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How the east was lost!

Send a 15-member squad that no one expects to win the World Cup

How the east was lost!

One battle doesn’t win a war and Pakistan’s defeat at the hands of New Zealand in the ODI series confirmed that nothing is impossible in cricket. When the Kiwis arrived in the United Arab Emirates, they witnessed the Pakistan cricket team demolishing the Australians as if they were a school team playing against an international side. By the time the ODI series ended, that’s exactly how they must have felt after subduing the Pakistan cricket team first in Tests, later in T20s and finally downing them in the one-dayers.

Let’s talk about the Test series first — they say that luck favours the brave and Brendon McCullum emerged as the braver of the two captains in the series.

He stuck to the same squad after his side was thrashed in the first Test by the unstoppable Misbah Squad, then made a sporting declaration in the second innings of the second Test in an effort to get a result out of the game; and finally scored the fourth fastest double century of all times to set the tempo for a historic win against Pakistan. His team managed to succeed where Michael Clarke and his men had failed.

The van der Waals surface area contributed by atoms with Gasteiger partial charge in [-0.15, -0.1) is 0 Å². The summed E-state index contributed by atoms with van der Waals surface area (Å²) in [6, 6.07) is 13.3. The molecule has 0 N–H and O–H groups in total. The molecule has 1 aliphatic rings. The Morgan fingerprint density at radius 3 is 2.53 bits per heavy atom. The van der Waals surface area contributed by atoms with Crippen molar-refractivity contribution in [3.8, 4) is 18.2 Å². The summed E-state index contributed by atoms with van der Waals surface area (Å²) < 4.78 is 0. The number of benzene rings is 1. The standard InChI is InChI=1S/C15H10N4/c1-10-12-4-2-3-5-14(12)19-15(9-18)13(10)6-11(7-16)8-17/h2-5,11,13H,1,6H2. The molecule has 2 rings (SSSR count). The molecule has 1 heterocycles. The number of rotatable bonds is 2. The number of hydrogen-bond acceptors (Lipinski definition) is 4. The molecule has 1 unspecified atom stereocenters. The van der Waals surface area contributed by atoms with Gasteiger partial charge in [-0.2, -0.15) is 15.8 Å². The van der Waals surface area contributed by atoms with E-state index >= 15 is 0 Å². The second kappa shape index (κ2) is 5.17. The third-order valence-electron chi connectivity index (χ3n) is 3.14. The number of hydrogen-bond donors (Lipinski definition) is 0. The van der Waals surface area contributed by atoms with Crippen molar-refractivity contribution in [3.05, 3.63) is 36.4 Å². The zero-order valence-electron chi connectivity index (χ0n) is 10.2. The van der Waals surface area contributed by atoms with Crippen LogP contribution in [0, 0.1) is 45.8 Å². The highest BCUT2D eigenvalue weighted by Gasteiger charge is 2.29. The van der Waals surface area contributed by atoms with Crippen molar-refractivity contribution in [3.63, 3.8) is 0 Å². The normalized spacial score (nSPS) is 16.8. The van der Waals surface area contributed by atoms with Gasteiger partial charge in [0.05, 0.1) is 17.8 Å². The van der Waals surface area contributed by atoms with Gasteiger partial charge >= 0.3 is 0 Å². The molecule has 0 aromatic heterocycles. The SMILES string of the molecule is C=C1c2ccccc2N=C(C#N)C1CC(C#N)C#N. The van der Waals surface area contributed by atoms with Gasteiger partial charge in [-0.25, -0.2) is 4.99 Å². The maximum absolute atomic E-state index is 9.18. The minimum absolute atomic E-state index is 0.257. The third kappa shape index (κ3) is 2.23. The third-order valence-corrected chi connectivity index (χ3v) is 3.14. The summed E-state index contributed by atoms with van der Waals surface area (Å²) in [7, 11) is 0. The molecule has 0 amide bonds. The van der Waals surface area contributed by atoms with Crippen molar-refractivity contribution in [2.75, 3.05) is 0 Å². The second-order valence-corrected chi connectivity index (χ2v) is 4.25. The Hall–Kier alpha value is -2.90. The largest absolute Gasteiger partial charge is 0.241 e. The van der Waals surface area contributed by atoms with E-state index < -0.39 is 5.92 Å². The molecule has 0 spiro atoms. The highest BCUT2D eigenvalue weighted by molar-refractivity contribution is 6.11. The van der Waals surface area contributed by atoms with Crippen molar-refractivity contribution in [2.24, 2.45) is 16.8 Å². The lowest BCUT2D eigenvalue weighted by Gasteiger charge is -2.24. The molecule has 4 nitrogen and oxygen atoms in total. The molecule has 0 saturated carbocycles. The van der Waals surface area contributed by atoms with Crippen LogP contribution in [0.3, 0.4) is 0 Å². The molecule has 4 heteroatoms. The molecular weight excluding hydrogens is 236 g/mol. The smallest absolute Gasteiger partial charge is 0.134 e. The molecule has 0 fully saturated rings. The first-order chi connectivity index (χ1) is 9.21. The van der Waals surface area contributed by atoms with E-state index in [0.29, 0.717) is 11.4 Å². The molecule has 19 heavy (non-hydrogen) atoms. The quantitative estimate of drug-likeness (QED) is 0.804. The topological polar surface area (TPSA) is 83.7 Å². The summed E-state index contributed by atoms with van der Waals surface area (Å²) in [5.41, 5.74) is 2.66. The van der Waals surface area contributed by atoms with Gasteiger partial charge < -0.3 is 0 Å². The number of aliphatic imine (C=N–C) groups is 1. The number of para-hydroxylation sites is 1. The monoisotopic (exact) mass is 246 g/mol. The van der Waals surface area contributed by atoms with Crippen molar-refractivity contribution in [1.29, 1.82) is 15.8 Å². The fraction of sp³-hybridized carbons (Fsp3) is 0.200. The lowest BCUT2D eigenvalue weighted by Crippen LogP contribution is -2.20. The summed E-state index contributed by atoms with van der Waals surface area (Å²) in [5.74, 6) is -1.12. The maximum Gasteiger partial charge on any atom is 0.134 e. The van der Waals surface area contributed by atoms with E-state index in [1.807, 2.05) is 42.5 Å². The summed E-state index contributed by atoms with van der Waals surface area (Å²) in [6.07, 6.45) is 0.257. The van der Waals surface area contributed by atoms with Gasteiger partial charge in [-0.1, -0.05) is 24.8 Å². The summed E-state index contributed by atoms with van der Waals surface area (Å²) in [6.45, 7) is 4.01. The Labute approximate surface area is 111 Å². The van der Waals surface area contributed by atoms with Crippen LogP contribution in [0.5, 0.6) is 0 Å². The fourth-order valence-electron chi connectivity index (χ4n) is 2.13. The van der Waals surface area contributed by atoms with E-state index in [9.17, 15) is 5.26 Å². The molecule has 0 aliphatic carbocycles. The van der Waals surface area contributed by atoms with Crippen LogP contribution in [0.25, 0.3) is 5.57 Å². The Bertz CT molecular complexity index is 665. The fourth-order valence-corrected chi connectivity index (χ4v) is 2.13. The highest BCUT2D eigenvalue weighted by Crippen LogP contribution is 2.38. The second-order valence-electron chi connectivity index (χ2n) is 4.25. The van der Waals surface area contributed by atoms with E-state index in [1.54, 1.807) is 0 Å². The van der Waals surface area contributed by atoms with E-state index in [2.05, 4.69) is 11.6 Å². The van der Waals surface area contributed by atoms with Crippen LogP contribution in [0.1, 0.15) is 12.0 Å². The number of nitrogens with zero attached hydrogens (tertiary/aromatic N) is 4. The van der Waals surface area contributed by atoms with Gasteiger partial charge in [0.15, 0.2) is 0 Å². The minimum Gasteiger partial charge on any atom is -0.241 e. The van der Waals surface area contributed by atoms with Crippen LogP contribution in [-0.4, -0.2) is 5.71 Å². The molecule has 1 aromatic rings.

It had more to do with the way the New Zealand players played than the way the Pakistanis didn’t. Just like the first Test against Sri Lanka last year where they were set a target of 302 to win in 67 overs and they managed to score just 158 for 2 in 52 overs, the Pakistanis didn’t go for a win in the Dubai Test as well. Set 261 to win in 72 overs, Pakistan had all the time in the world to achieve the target and go 2-0 up in the series yet Misbah decided to go for a draw and enter the final Test with a 1-0 lead.

Call it karma but he won the toss, scored 281 runs on the opening day and all was going well until Brendon McCullum unleashed his batting prowess and nearly broke the world record of most sixes in a Test innings! He took the most advantage of Misbah’s complacency after becoming Pakistan’s most successful Test captain (15 victories — one more than both Javed Miandad and Imran Khan) and Pakistan team’s attachment to Phil Hughes and helped his side post their highest Test score ever.

With New Zealand’s mammoth score of 690, all that mattered was how long Pakistan will survive in their second innings, and sadly, they couldn’t last a day. This was not a match Pakistan could have won but they could have clinched the series in the match played earlier — the one they drew at Abu Dhabi. It wouldn’t be wrong to say that if Younis Khan’s century in the first Test against Australia started Pakistan’s golden run, Brendon McCullum’s declaration in the second Test brought an end to it.